Two similar forms of property ownership you may come across are joint tenants and tenants in common. Despite the use of the word tenants, neither has to involve renting or renters. Both are ways for a pair or a group of people to own a property together, but the terms, conditions, rights, and responsibilities in each form of partnership are different.
So what Is “Tenants In Common”? Tenants in common is a form of property ownership where two or more people own a piece of real estate together. There is no limit to the number of joint owners, and they do not necessarily own equal shares in the property. If one person in a “tenants in common” agreement dies, their share of ownership passes to their estate.
This definition gives you the bare bones of a tenants in common arrangement, which is also sometimes referred to as a tenancy in common. However, if you are about to take your first steps into the world of property investment, there is a great deal more you need to know about this type of ownership.
What Is Tenants In Common?
We’ve covered the short and snappy definition of Tenants in Common so now let’s take a look at the details.
When two or more people decide to buy a property together, they may do so by purchasing as Tenants in Common. In this form of ownership, the property is divided into equal shares, but each member of the group may own an equal or a differing percentage of those shares.
Imagine three people, Sam, Jess, and Jake, buy a property together using a tenancy in common ownership agreement. Sam puts up half the money and so has 50% of the ownership while Jess and Jake each put up a quarter of the money and therefore acquire 25% of the ownership each. This is an important point. The division is in ownership and not in the property itself. So Sam does not own 50% of the property. Sam has 50% ownership.
Even though the people in this example do not have equal percentages of ownership, they all have an equal right to use the entire property. None of the tenants can exclude one or more of the others.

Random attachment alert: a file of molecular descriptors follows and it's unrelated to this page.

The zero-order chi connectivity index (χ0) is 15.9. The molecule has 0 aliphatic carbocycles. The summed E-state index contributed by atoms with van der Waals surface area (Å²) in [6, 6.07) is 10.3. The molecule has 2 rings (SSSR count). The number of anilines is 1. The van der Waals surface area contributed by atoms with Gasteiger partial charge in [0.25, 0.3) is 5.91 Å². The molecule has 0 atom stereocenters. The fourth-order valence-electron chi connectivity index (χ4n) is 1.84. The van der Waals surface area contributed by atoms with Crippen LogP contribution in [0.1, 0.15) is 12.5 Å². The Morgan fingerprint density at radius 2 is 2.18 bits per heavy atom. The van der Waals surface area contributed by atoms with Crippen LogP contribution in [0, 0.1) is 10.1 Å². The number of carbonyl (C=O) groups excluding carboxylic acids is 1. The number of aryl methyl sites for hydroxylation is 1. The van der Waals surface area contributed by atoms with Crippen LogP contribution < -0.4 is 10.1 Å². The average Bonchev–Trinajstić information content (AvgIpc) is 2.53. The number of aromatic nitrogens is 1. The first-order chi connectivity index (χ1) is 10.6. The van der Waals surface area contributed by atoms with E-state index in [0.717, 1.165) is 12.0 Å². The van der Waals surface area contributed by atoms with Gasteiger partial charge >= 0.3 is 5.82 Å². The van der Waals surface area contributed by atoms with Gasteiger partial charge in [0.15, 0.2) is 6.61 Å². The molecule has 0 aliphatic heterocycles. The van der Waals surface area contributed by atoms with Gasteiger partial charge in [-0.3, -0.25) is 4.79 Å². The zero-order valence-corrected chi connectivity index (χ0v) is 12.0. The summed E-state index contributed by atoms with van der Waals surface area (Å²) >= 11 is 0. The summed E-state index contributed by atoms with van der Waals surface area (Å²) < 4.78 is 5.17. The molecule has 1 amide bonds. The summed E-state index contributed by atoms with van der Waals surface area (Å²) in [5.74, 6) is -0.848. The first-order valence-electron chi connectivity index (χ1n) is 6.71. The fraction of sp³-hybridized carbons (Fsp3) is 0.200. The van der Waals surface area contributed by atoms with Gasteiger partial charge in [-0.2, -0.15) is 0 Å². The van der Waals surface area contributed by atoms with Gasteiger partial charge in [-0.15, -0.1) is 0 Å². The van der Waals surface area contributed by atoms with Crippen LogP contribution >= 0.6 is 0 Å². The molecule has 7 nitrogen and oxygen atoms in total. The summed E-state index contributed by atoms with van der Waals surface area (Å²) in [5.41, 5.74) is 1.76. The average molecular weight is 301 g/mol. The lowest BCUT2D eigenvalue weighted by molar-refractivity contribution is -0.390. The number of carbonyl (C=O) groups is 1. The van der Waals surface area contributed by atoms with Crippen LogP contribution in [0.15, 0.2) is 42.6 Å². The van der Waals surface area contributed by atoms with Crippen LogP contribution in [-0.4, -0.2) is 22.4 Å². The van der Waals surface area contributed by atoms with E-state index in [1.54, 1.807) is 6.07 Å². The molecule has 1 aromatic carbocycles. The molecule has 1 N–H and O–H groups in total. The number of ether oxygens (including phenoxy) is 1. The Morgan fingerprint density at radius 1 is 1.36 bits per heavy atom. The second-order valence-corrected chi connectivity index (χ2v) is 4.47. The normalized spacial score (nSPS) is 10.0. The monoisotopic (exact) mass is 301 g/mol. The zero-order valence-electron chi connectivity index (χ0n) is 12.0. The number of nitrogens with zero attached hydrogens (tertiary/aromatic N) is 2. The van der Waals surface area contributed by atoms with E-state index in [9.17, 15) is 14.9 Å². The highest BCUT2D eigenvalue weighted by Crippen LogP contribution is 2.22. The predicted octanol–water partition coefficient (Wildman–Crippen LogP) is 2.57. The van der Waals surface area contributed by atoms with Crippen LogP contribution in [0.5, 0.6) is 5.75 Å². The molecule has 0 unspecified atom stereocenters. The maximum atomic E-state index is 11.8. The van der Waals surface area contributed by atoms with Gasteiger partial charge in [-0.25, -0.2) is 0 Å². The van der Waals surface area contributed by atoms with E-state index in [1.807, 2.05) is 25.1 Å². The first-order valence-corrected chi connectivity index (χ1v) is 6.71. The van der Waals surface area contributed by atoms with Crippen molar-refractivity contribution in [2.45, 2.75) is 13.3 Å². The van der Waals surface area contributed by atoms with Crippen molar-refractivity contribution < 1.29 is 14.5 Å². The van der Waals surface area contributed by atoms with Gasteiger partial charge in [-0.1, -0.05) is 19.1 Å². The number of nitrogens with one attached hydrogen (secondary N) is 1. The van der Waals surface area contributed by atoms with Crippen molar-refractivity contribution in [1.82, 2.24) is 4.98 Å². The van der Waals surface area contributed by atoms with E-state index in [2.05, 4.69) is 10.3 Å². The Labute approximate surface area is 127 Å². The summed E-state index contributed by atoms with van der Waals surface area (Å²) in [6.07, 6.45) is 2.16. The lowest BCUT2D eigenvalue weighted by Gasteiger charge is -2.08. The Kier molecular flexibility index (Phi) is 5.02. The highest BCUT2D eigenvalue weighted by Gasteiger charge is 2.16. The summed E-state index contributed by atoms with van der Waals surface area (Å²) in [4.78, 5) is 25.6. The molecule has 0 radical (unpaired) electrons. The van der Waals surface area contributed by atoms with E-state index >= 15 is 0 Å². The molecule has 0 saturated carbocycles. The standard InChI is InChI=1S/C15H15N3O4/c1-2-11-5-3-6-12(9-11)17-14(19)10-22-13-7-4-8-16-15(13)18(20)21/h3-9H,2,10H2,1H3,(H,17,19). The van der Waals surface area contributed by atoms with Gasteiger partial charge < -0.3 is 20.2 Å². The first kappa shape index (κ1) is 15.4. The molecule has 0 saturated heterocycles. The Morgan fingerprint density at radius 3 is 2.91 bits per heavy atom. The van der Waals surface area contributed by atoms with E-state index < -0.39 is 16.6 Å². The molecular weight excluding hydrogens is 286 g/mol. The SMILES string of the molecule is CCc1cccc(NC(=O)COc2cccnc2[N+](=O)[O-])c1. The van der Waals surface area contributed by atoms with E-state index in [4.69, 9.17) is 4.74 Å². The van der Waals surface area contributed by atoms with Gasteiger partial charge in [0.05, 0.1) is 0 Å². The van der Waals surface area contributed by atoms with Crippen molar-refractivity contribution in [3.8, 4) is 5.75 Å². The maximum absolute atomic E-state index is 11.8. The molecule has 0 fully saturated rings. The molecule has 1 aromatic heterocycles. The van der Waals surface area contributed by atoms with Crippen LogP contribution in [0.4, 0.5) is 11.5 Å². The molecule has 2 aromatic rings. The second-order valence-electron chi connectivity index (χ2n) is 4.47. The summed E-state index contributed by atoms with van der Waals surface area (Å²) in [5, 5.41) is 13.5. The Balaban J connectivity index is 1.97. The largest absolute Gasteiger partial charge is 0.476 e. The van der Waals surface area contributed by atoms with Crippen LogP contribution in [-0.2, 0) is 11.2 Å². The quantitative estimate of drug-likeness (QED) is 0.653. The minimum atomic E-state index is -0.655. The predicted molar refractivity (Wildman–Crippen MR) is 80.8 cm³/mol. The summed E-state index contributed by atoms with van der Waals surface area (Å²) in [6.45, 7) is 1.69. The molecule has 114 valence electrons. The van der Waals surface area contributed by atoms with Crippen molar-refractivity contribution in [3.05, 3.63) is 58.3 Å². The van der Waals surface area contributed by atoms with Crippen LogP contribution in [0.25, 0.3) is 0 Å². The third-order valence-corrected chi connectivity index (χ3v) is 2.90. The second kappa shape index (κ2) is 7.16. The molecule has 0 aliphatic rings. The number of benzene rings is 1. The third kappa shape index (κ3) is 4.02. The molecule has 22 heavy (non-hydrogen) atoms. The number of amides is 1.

In addition to the equal rights of use, there are also equal responsibilities, including for taxes and other debts. So, for example, all tenants in common are responsible for the whole of the property tax bill and not just for the proportion of the bill equal to the proportion of their ownership.
Therefore, using the example above once again, Sam, with 50% ownership and Jess and Jake, each with 25% ownership are all legally liable for 100% of the tax bill. If Sam pays 50%, Jess pays 25% and Jake cannot or will not pay their share, Sam and Jess can both be held responsible for the unpaid portion.
Is Tenants In Common The Same As Joint Tenancy?
There are two main differences between a joint tenancy and a tenancy in common.
- If one person wishes to leave a joint tenancy agreement, the other property owners cannot merely buy that persons share. Instead, technically speaking, the property must be sold, the proceeds distributed among all of the owners and the joint tenancy agreement dissolved.
On the other hand, with a tenants in common agreement, portions of the ownership can be bought and sold at any time. So, with our three tenants in common from the example above, Sam can decide to sell up, Jake may choose to buy half of Sams ownership taking Jakes total share to 50%. Meanwhile, Sam could sell the remaining 25% to someone new.
The make-up of the ownership group and the percentages of the ownership they own can change without the tenancy in common being dissolved.
- When someone who is part of a joint tenancy agreement dies, their portion of the tenancy is shared between the surviving members of the agreement. This happens whether they are related or in any other way, connected or not.